contributed by Melissa Lucas, senior staff writer
In just a few short days Americans will don their red, white, and blue and gather for backyard barbeques and neighborhood pool parities before watching fireworks illuminate the night sky. Traditions for celebrating Independence Day in the United States have changed very little over the almost 250 years since the first commemoration of America’s independence. But why do we celebrate the 4th of July as America’s official birthday?
Americans began celebrating Independence Day to honor the July 4, 1776 signing of the Declaration of Independence by the 2nd Continental Congress, which included representatives from all 13 American colonies.
The American Revolution began not as a fight for complete independence, but rather for colonial representation within the British government and increased autonomy from the empire. However, after colonists’ pleas for fairness fell on deaf ears and physical demonstrations were met with brute force, the Founding Fathers recognized an increasing need for complete separation from British rule.
The war officially began with the shot heard around the world in April of 1775, and the motion for complete independence was introduced by Virginia delegate Richard Henry Lee on June 7th of the following year. A five-man committee was appointed to draft the Declaration of Independence. John Adams, Roger Sherman, Benjamin Franklin, and Robert Livingston all worked with Thomas Jefferson to create the document which would serve to publicly sever ties with Britain.
This document was presented to Congress on June 28th, and the official vote to break from the crown took place on July 2, 1776. Two days later the draft was completed, and the Declaration of Independence was signed by each member of the 2nd Continental Congress.
U.S. Independence Day in 1776 had an impact that reached past the 13 colonies and Britain. In the years that followed, other colonies around the world began declaring independence from the European empires by which they were governed.
Impress the guests at your BBQ this year with some 4th of July history and trivia.
Independence Day was established as a Federal holiday by Congress in 1870.
Just after the resolution to separate from the British Empire was passed, John Adams famously wrote to his wife that July 2nd “will be celebrated by succeeding generations as the great anniversary festival,” which would include, “pomp and parade, games, sports, guns, bells, bonfires, and illuminations from one end of [the] continent to the other, from this time forward forever more.”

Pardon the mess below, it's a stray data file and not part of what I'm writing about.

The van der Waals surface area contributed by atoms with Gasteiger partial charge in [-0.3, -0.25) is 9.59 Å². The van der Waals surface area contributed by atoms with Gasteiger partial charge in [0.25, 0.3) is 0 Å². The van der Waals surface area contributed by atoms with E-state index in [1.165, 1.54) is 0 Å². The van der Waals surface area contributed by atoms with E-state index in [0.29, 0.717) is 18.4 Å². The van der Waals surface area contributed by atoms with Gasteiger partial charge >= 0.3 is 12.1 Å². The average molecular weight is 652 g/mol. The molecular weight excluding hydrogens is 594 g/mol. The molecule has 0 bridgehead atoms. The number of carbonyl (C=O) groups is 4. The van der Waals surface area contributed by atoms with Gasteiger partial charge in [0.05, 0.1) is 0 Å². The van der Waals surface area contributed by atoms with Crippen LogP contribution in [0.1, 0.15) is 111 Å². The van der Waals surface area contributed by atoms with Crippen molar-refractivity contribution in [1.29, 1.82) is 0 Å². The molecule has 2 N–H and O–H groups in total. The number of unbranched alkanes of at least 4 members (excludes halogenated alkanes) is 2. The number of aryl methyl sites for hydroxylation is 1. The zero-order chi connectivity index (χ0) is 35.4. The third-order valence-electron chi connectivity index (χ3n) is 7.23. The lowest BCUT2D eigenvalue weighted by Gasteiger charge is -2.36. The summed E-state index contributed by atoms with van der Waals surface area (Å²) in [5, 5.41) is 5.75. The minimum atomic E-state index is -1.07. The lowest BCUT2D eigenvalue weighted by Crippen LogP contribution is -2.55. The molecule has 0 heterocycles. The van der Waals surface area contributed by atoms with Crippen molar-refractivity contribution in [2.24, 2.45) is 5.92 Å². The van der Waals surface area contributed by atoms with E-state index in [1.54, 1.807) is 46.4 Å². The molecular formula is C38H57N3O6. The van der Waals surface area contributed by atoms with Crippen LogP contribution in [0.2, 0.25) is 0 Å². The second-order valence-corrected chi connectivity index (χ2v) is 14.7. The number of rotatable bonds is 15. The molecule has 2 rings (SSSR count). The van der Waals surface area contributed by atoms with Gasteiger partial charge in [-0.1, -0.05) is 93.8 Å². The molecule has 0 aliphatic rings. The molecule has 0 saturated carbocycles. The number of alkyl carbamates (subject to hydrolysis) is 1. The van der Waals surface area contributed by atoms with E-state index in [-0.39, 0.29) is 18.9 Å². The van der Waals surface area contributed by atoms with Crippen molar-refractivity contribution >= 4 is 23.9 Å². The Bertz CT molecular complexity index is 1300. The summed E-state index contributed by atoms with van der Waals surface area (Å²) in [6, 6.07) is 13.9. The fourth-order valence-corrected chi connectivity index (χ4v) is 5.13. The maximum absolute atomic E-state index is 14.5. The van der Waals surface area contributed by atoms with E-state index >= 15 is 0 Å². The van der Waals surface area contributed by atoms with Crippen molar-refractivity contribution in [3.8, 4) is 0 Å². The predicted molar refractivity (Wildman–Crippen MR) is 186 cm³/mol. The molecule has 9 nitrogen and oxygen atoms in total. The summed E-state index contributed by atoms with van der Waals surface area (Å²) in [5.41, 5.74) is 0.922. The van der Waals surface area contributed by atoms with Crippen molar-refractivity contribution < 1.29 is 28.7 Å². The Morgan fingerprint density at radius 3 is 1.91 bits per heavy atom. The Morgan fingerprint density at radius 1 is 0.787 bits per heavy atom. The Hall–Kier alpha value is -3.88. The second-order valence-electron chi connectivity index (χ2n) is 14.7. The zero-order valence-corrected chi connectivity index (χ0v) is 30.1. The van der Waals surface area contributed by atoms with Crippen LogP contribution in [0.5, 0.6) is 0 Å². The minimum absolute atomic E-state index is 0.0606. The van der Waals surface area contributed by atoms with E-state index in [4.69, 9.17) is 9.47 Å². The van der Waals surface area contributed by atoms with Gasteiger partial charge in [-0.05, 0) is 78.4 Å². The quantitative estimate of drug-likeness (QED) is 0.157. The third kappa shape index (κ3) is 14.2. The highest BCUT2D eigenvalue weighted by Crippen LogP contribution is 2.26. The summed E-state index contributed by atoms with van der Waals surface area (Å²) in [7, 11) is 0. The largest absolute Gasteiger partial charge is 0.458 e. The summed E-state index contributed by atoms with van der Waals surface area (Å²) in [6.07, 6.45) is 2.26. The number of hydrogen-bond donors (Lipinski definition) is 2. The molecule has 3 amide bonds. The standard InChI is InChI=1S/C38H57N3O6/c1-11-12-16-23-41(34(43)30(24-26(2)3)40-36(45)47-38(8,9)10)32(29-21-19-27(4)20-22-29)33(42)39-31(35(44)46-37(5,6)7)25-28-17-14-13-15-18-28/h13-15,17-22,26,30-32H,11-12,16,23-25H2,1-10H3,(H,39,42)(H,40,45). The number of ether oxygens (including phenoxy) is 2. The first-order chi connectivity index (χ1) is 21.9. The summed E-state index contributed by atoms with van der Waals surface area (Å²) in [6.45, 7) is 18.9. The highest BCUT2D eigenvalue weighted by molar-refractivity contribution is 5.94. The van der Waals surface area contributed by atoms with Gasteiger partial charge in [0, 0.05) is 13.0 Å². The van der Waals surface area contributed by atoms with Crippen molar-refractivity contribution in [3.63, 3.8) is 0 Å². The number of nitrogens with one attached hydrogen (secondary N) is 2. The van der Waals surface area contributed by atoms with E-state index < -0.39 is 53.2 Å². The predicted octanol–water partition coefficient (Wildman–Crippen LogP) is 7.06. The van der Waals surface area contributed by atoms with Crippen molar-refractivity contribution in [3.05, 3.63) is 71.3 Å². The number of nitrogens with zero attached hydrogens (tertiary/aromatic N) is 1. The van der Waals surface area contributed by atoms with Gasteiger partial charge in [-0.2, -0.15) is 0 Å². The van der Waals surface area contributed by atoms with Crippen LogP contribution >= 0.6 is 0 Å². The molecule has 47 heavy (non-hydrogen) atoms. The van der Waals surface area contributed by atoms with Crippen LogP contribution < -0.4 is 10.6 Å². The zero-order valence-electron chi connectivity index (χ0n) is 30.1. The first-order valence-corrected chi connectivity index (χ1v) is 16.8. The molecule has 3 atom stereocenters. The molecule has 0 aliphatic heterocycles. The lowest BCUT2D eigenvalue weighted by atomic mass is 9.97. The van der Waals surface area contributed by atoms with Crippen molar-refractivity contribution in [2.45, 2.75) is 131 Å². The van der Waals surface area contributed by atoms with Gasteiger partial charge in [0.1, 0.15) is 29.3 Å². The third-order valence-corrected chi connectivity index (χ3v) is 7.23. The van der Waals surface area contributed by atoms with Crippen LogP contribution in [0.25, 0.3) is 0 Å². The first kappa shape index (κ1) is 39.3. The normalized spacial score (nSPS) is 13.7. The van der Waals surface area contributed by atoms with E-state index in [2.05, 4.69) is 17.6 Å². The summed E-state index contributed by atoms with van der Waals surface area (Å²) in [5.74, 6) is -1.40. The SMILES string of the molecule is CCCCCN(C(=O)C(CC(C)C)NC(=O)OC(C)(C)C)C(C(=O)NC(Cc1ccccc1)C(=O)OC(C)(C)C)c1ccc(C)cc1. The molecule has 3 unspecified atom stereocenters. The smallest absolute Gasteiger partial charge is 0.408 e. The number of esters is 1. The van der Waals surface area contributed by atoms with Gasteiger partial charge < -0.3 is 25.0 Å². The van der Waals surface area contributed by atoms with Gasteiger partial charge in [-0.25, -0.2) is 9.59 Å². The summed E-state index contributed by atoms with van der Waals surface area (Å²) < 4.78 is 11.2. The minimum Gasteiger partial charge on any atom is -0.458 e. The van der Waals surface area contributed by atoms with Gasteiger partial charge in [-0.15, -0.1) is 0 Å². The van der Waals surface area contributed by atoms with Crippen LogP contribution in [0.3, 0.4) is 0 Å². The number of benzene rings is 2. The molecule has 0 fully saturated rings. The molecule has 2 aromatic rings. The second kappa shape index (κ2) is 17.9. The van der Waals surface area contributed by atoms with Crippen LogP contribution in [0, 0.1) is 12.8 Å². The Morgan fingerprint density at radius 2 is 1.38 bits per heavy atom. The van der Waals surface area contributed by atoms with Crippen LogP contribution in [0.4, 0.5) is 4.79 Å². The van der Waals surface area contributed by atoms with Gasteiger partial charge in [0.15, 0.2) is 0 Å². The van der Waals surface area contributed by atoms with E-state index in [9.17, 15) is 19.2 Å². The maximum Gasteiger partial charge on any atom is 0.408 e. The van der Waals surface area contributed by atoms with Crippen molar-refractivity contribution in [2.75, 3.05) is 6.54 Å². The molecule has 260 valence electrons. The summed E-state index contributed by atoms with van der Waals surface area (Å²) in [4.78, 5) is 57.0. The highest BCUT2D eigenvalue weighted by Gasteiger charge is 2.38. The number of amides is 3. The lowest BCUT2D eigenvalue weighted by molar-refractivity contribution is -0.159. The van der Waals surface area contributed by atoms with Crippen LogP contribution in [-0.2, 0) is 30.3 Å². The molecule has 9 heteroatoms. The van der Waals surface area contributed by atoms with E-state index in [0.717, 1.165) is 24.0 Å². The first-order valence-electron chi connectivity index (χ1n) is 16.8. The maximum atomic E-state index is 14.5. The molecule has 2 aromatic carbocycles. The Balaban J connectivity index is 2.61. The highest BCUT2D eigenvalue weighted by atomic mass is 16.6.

He may have had the date wrong – John Adams believed the day of the vote, not the day of signing, should have been celebrated as America’s official day of independence – but he got the celebrations right.
On July 4th of the following year, even amidst a war, celebrations were held in honor of America’s Declaration of Independence. An official dinner full of toasts, a 13-gun salute, speeches, prayers, music, and fireworks was held in Philadelphia for the Continental Congress. At the same time, John Adams and Benjamin Franklin, who were in France negotiating the Treaty of Versailles in the years following the signing of the Declaration of Independence, held a similar dinner for their fellow Americans in Paris.
Happy 4th of July celebrations continued throughout the war years. One of the most notable at the time was quite simple. George Washington is said to have issued double rations of rum to all of his soldiers to honor America’s birthday.
Celebrating Independence Day remains an important piece of American culture today. We still honor American Independence with local parades and family gatherings followed by some serious fireworks. The American Pyrotechnics Associations estimates that more than 14,000 fireworks displays are enjoyed on July 4th ever year. Check out this list of July 4, 2021 fireworks in every state to find a celebration near you.
To learn more about America’s fight for freedom and the events leading to Independence Day in 1776, check out our list of the Greatest American Revolutionary War Movies which includes several documentaries and docuseries.